In the A game of One’s Own: Towards a New Gendered Poetics of Digital Space article, authors Tracy Fullerton, Jacquelyn Morie, and Celia Pearce discuss how some spaces breathe gendered symbolism. We can relate their analysis to some critical spaces in Gone Home. We can first analyze the house as a whole, being a domestic space. The authors suggest that “lived domestic space itself is also another important site of play and exploration often portrayed in children’s literature […] depicting and embodying a transitional space between girlhood and womanhood”. Sam is in fact a teenager in a critical transitional state, where she is asserting her sexuality, her life goals, her values, and ambitions. If we look at Van Gennep’s theory on the rite of passage, we count three stages that a child has to go through in order to become their adult self. The first being self-segregation, which Sam does by running away with Lonnie. The second will be her true transformation as she explores the world. The third and final step that Van Gennep suggests is the aggregation of the now adult. This final step is foreshadowed when Sam tells her sister that she will see her again someday. Another female-gendered space discussed in the article is the attic. The authors describe the attics as a “girl-only clubhouse”, where they are free to let their imaginations and dreams take over: “a secret place always has aspects of a ‘removed’ existence, being a place that, physically or mentally, it is created for retreat, intimacy, enclosure, screening, and protection. These often are places of power and control that cannot be known or invaded by ‘outside’ forces (Downing, 2000)”. In Gone Home, the attic is a crucial space that the player finds hidden between the staircase and the bookshelf. We learn that Lonnie and Sam used to go there to escape her parents. The space is small and narrow, where a candle adorned table lies in the middle. The chalk-drawn pentagram symbolizes Sam and Lonnie’s desire to explore unknown worlds.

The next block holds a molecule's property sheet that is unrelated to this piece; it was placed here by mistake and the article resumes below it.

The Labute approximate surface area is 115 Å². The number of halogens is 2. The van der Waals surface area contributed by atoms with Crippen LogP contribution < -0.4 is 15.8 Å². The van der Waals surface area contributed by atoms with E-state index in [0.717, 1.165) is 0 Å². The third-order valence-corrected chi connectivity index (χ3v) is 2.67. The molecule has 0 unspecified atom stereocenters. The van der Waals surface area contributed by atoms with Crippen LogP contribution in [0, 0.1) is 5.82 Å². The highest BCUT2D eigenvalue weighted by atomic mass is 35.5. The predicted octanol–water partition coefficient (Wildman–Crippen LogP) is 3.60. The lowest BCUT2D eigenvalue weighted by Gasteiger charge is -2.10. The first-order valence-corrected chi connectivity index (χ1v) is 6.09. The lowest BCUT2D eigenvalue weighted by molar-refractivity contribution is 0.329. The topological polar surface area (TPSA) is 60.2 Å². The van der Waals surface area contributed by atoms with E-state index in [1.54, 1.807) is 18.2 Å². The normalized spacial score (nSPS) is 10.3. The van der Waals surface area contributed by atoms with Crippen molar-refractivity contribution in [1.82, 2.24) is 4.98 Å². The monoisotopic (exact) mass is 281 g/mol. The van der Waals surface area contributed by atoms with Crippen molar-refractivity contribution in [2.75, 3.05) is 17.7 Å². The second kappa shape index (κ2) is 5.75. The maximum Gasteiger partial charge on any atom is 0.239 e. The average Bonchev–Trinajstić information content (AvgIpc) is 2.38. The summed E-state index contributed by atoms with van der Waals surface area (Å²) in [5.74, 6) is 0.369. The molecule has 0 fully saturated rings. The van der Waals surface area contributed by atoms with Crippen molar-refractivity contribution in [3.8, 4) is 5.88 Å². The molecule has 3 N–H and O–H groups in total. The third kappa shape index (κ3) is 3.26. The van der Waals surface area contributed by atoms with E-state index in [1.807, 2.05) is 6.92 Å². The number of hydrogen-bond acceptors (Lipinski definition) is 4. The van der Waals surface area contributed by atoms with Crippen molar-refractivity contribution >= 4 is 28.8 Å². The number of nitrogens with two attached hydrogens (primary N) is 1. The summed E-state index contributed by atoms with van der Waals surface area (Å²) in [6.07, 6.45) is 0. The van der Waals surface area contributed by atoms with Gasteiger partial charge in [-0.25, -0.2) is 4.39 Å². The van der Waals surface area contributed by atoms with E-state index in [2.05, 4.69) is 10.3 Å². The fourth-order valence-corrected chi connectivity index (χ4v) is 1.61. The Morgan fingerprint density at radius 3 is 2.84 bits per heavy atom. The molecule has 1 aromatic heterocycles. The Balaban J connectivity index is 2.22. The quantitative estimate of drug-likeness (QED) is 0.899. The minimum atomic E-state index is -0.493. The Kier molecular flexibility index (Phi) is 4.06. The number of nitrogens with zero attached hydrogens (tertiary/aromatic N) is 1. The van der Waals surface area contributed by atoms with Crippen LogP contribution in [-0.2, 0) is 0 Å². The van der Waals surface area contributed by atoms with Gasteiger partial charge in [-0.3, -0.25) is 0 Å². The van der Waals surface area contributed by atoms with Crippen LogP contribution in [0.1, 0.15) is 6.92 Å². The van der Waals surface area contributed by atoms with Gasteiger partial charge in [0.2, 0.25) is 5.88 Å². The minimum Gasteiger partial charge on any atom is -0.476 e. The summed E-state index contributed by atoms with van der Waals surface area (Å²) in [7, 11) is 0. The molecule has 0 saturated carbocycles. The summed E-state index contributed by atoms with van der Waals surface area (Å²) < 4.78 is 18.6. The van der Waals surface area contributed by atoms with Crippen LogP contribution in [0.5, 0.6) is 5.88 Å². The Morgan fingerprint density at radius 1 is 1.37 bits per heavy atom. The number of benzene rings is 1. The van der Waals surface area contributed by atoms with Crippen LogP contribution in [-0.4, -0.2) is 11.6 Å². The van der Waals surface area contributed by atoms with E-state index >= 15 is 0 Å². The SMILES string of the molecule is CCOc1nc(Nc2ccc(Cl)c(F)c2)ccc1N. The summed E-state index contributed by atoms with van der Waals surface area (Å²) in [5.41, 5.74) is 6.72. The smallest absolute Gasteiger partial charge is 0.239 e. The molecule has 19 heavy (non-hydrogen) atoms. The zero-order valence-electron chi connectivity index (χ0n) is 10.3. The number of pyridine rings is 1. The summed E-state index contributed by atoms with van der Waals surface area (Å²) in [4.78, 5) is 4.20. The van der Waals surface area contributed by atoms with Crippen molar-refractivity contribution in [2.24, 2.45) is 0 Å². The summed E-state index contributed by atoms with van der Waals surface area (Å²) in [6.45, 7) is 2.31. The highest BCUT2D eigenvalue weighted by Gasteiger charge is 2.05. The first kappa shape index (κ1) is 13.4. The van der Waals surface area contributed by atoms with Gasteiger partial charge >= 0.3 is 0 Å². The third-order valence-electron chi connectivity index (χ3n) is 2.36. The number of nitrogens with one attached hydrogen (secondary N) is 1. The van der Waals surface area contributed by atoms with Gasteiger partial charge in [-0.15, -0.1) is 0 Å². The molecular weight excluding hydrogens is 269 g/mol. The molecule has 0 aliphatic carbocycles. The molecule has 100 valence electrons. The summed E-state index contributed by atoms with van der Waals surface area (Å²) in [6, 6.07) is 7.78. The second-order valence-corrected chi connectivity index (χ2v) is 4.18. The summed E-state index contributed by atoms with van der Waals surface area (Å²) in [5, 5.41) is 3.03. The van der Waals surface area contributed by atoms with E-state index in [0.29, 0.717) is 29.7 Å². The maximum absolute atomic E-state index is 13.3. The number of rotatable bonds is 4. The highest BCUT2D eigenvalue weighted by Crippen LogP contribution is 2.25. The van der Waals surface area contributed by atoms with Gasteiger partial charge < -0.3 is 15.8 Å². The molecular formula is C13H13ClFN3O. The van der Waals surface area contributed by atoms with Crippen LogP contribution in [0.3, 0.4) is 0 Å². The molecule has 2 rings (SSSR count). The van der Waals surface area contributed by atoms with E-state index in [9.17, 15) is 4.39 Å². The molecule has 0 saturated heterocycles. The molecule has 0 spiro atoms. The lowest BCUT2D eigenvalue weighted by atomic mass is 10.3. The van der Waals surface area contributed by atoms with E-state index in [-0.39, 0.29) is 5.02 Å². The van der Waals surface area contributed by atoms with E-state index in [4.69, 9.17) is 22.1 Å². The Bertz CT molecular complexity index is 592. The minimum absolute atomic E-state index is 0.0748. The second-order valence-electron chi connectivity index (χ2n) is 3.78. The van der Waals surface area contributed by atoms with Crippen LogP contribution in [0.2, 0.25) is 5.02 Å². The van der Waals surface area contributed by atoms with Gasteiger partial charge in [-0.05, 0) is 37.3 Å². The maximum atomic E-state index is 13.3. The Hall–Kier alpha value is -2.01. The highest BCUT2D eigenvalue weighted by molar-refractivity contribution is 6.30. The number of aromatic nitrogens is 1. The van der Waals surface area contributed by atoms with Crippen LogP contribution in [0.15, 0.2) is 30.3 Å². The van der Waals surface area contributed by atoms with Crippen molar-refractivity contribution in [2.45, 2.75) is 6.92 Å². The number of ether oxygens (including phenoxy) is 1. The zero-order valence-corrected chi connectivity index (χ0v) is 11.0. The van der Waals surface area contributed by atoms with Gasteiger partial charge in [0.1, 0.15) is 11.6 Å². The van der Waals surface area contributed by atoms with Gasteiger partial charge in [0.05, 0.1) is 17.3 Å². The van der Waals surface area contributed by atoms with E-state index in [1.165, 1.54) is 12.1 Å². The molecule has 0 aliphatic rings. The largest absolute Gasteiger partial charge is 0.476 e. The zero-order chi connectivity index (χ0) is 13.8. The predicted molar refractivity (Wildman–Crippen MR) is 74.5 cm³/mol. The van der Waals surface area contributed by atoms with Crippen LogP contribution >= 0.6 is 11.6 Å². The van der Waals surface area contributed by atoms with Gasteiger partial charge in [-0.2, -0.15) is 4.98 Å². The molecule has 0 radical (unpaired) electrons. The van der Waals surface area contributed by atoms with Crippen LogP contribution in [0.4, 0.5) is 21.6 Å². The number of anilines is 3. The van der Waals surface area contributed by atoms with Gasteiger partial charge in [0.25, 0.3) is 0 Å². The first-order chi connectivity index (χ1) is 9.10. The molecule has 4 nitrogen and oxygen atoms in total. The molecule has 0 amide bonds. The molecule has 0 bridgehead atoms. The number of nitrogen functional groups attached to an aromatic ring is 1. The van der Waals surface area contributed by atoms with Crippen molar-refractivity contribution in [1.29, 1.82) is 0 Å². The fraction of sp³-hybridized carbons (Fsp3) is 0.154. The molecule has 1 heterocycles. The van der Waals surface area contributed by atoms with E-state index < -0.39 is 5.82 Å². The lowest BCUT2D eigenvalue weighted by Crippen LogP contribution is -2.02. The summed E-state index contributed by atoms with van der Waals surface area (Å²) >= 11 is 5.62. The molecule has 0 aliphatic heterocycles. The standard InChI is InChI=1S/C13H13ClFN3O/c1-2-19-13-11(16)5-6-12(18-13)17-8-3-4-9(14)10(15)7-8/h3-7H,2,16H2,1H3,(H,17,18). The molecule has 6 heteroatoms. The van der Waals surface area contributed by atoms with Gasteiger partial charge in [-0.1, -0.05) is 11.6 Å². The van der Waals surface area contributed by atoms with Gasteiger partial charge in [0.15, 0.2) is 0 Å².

In conclusion, Gone Home has created a coordinated narrative architecture with many distinct spatial divides. Whether one likes or dislikes the game in itself, we cannot deny the tremendous perfectionist work that went into creating specific environments that complement the story beautifully.
 Yang, Robert. “Gone Home, Thief and the Mansion Genre” PCGamer, September 13 2013
 Polansky, Lana. “The Poetry of Created Space.” Bit Creature. 5 October 2012. http://www.bitcreature.com/criticism/the-poetry-of-created-space/
 Fullerton, Tracy, Morie, Jacquelyn and Pearce, Celia. “A Game of One’s Own: Towards a New Gendered Poetics of Digital Space.” Proceedings of perthDAC 2007: The 7th International Digital Arts and Culture Conference: The Future of Digital Media Culture. 2007. http://eleven.fibreculturejournal.org/fcj-074-a-game-of-one%E2%80%99s-own-towards-a-new-gendered-poetics-of-digital-space/